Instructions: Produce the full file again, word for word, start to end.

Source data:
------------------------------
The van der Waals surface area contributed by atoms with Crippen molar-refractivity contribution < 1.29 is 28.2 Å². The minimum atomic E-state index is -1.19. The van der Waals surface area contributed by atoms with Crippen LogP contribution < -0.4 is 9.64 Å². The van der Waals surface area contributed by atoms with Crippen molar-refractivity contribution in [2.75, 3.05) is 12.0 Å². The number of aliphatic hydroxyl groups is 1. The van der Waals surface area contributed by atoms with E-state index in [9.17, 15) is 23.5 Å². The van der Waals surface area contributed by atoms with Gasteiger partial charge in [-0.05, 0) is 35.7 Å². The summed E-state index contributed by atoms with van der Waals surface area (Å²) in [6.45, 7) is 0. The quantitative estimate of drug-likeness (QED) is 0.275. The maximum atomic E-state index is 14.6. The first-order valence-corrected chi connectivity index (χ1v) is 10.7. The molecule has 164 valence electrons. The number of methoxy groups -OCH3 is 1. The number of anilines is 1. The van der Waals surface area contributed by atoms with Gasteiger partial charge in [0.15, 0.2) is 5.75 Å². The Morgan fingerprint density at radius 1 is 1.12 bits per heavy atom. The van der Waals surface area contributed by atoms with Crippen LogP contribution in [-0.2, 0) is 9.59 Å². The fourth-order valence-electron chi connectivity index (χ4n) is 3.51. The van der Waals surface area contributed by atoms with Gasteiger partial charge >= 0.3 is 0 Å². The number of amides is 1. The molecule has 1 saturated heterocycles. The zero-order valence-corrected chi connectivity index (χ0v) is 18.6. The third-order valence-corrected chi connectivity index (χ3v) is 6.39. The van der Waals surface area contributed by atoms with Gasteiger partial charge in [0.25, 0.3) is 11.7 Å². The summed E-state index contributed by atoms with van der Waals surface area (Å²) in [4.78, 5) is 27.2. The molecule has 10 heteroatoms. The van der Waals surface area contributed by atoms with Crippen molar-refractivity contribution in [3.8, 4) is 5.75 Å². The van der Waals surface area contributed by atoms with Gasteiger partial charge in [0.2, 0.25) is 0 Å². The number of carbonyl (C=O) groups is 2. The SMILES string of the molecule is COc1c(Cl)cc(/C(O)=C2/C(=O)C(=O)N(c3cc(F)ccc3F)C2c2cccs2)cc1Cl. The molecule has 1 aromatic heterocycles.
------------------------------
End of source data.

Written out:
The van der Waals surface area contributed by atoms with Crippen molar-refractivity contribution < 1.29 is 28.2 Å². The minimum atomic E-state index is -1.19. The van der Waals surface area contributed by atoms with Crippen LogP contribution < -0.4 is 9.64 Å². The van der Waals surface area contributed by atoms with Crippen molar-refractivity contribution in [2.75, 3.05) is 12.0 Å². The number of aliphatic hydroxyl groups is 1. The van der Waals surface area contributed by atoms with E-state index in [9.17, 15) is 23.5 Å². The van der Waals surface area contributed by atoms with Gasteiger partial charge in [-0.05, 0) is 35.7 Å². The summed E-state index contributed by atoms with van der Waals surface area (Å²) in [6.45, 7) is 0. The quantitative estimate of drug-likeness (QED) is 0.275. The maximum atomic E-state index is 14.6. The first-order valence-corrected chi connectivity index (χ1v) is 10.7. The molecule has 164 valence electrons. The number of methoxy groups -OCH3 is 1. The number of anilines is 1. The van der Waals surface area contributed by atoms with Gasteiger partial charge in [0.15, 0.2) is 5.75 Å². The Morgan fingerprint density at radius 1 is 1.12 bits per heavy atom. The van der Waals surface area contributed by atoms with Crippen LogP contribution in [-0.2, 0) is 9.59 Å². The fourth-order valence-electron chi connectivity index (χ4n) is 3.51. The van der Waals surface area contributed by atoms with Gasteiger partial charge >= 0.3 is 0 Å². The number of amides is 1. The molecule has 1 saturated heterocycles. The zero-order valence-corrected chi connectivity index (χ0v) is 18.6. The third-order valence-corrected chi connectivity index (χ3v) is 6.39. The van der Waals surface area contributed by atoms with Gasteiger partial charge in [0.25, 0.3) is 11.7 Å². The summed E-state index contributed by atoms with van der Waals surface area (Å²) in [4.78, 5) is 27.2. The molecule has 10 heteroatoms. The van der Waals surface area contributed by atoms with Crippen molar-refractivity contribution in [3.8, 4) is 5.75 Å². The van der Waals surface area contributed by atoms with Gasteiger partial charge in [0.2, 0.25) is 0 Å². The number of carbonyl (C=O) groups is 2. The SMILES string of the molecule is COc1c(Cl)cc(/C(O)=C2/C(=O)C(=O)N(c3cc(F)ccc3F)C2c2cccs2)cc1Cl. The molecule has 1 aromatic heterocycles.